Thank you for your openness to hear other's opinions. That's what the forum is all about. And please keep us posted regarding the results of your investments!

Stephen and synj00 like this

Share this post


Link to post
Share on other sites
2 hours ago, Stephen said:

Skill is a daily thing and always will be. Put in the reps and toss bad work. Do more of what sells and less of what doesn't.  Mixing styles and per another thread of mine last year, mediums (wood cutting boards) is bucking norms but I have decided that that is part of who I am as an artisan. Now of course the level of success that brings will work itself out in time.  The make it or be damned approach didn't work so I am now taking a page out of Mea's always thoughtful advice and sticking with the day job and building pottery up part time. If it works itself up to a full time income then I guess I will be at a new crossroads. Part time does not mean less serious but it does mean compartmentalized.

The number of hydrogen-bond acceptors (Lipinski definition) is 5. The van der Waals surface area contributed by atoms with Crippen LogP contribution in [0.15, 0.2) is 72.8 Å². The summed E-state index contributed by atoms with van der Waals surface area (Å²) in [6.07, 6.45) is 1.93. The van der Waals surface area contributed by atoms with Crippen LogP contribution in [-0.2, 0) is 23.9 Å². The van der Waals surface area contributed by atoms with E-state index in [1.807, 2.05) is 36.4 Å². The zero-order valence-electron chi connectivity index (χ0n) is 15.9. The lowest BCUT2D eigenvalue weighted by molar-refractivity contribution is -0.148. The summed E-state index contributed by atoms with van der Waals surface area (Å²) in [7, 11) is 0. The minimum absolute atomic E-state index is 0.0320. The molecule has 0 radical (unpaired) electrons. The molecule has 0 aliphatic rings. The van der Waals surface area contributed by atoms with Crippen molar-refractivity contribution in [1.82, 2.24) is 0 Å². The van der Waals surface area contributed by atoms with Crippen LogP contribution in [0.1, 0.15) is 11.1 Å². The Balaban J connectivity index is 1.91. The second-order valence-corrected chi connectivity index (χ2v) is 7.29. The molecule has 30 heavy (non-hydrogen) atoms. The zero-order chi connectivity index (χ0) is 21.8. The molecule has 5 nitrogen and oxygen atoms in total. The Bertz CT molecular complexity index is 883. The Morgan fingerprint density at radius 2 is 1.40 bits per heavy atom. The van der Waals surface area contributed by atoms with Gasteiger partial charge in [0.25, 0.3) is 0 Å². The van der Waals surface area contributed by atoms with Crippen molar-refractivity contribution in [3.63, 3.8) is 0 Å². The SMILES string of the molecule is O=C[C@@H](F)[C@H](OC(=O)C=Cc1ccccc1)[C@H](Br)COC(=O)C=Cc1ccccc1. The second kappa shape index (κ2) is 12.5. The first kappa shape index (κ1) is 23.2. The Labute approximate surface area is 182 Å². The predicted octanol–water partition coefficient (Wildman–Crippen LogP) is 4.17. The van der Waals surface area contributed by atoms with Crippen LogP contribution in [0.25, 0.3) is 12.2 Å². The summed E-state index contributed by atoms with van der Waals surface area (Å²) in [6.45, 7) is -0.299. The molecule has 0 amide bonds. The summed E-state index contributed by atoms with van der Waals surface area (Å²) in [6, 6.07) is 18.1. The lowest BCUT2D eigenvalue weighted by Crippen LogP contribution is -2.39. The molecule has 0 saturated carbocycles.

@Stephen thats where I'm at too! I think too much, but I dont think you can overthink your observation for this type of thing.  Static plans don't work. Nothing ever works out exactly the way we plan. I"m old enough to have seen enough of my static plans fail. But a good flexible plan with plenty of analysis and observation to get you -towards something - is a good thing.  I'm old enough to have seen enough of those work.The more we are aware of, the more able we'll be to spot trends, improve, etc.. and when we come to a crossroads, we'll be better able to make decisions when the time comes. And yes, improving skills is a given. It would be just armchair tactics and dreaming to be talking about it as a real business it if we weren't already putting in the work.